How this can change in an instant if we understand that the kingdom is not something far away but something that is here right now! We come to the Matthew story of John the Baptist and Jesus. John is in jail, and he sends his people to ask Jesus if he is the Messiah. Note that Jesus doesn’t answer him directly with either a Yes or a No. Why is that? Perhaps it is because we each have to recognize the Messiah in and about us; we are to perceive and take OUR OWN word for it: I see, and I know you, I know you are God. As we have the ability to recognize God, part of our wholeness involves actually doing that: recognizing God.

Back to John the Baptist. Jesus doesn’t answer him directly; he starts saying, go tell John what you hear and see: the blind receive their sight, the deaf hear, the lame walk, the lepers are cleansed, the dead are raised and the poor have the good news brought to them — all the words from the Psalm and Isaiah and a million other places in scripture where the kingdom of God is described and announced. How about that! The kingdom IS here; it is not something we have to wait for eons down the road, it’s here right now, and we can start living in it, being joyful, being healed, being forgiven, being patient, being free, traveling safe along the Holy Way, enjoying the journey and the time and nurture it takes, enjoying the people we visit, a jumble of fools, wise folks and the spectrum in between.

There is a line at the end of Paul’s letter to the Galatians, where he is yakkety-yakking about circumcision and it being unnecessary, where he says, “the only thing that matters is the new creation,” (or “the new creation is everything,” in the NRSV translation). That IS the only thing that matters, for Paul, for us, for the Psalm people and Isaiah, for John the Baptist, for you and me. The new creation is everything. That is the life we are supposed to be living, it is the life we were committed to in our baptism when we were sealed by the Holy Spirit and marked as Christ’s own forever.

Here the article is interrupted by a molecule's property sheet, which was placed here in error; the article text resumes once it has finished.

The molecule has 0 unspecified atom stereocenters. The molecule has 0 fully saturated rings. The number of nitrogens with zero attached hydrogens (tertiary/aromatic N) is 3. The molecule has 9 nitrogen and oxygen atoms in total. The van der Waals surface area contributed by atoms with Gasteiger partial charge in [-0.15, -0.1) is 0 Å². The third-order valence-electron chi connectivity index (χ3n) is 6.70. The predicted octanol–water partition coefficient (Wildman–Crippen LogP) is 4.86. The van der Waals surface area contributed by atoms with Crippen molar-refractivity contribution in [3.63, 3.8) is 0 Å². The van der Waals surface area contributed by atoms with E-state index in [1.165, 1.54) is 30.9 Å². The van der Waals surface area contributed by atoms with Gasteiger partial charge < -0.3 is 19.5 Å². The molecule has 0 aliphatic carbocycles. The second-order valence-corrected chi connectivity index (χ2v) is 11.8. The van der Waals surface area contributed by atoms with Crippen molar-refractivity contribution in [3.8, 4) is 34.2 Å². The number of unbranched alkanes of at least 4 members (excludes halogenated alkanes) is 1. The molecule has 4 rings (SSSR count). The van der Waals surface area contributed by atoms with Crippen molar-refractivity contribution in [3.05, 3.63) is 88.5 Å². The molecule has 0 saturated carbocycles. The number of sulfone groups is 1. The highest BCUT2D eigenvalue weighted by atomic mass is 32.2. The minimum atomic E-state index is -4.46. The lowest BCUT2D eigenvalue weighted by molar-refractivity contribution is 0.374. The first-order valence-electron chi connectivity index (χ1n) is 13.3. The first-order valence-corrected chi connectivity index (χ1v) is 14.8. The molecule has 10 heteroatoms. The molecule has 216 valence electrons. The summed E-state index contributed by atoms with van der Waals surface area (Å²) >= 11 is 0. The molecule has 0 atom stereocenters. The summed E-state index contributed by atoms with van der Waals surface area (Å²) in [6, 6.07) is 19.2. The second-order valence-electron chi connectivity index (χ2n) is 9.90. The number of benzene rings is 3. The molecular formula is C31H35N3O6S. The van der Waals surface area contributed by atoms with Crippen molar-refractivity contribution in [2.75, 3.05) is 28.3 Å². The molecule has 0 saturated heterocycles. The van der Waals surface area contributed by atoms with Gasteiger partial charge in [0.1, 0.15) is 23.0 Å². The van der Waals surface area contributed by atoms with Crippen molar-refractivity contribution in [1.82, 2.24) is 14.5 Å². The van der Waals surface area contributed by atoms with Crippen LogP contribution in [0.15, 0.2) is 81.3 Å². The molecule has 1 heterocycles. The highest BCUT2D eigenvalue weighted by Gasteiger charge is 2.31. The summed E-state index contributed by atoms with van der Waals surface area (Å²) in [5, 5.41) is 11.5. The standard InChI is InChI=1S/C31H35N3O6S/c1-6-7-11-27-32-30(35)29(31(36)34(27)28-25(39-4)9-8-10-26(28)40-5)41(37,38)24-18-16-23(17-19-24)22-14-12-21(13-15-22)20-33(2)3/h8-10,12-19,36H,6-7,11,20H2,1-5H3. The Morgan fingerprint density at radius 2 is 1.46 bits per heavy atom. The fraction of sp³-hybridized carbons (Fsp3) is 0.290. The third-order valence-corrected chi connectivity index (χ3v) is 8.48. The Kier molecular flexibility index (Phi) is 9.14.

This new life is here. It is the reason why we have a liturgical year at all. We are celebrating the new creation and its high water marks: its founder and its saints — the people who have helped us live it with contentment, richness, patience and joy. It does us no good in our living of the new life to think of it as something yet to come. Maybe some things are still to come, but so what, really? So what when there’s so much joy to be had today, so what when there is so much contentment available, so what when God is present this moment and every moment to love us completely, to speak to us, to heal us, to clean us, to enjoy us, to love us?

We are in the age of Psalm 146, Isaiah 35, James 5 and Matthew 11. We are in the new age, the new creation; we are walking the Holy Way. We may differ in our understanding of this, but not understanding something doesn’t mean it isn’t true. And we all can understand. We can say hello to the seed planted inside us and we can watch it grow. We can even get to know its gardener and say thank you for the rain. We can, with patience and joy, watch the seed turn to sprout, plant, blossom and fruit — fruit rich with its own seed. We can learn when to call for help and when to rest easy in the sun.

We can see our feet on the Holy Way and say hello to our presence there. We can walk through the nurturing lushness of the Kingdom of God knowing that our journey is protected. We can have our blind eyes opened, our hunched-over spirits lifted up, our deaf ears unblocked and our deep hungers fed. We can know God’s justice, we can sing for joy.

We do not have to wait for the Second Coming for these things to happen. We do not have to wait for Christmas just a few days away, or for Easter or for Pentecost or for anything. We can lift up our hearts, our hands, our heads and our feet right now. If we are too weak, or too chicken even if part of us wants the new life, God will do the lifting for us. If we are simply curious, we can turn our hearts to God and say with John the Baptist, “Are you the one who is to come or should I wait for another?” And with John the Baptist we can hear, “the blind receive their sight, the lame walk, the lepers are cleansed, the deaf hear, the dead are raised and the poor have the good news brought to them.” We can remember the Psalms and we can remember Isaiah and the other prophets. John the Baptist understood and he could die in peace. We can understand, and we can live forever.

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Christopher Sikkema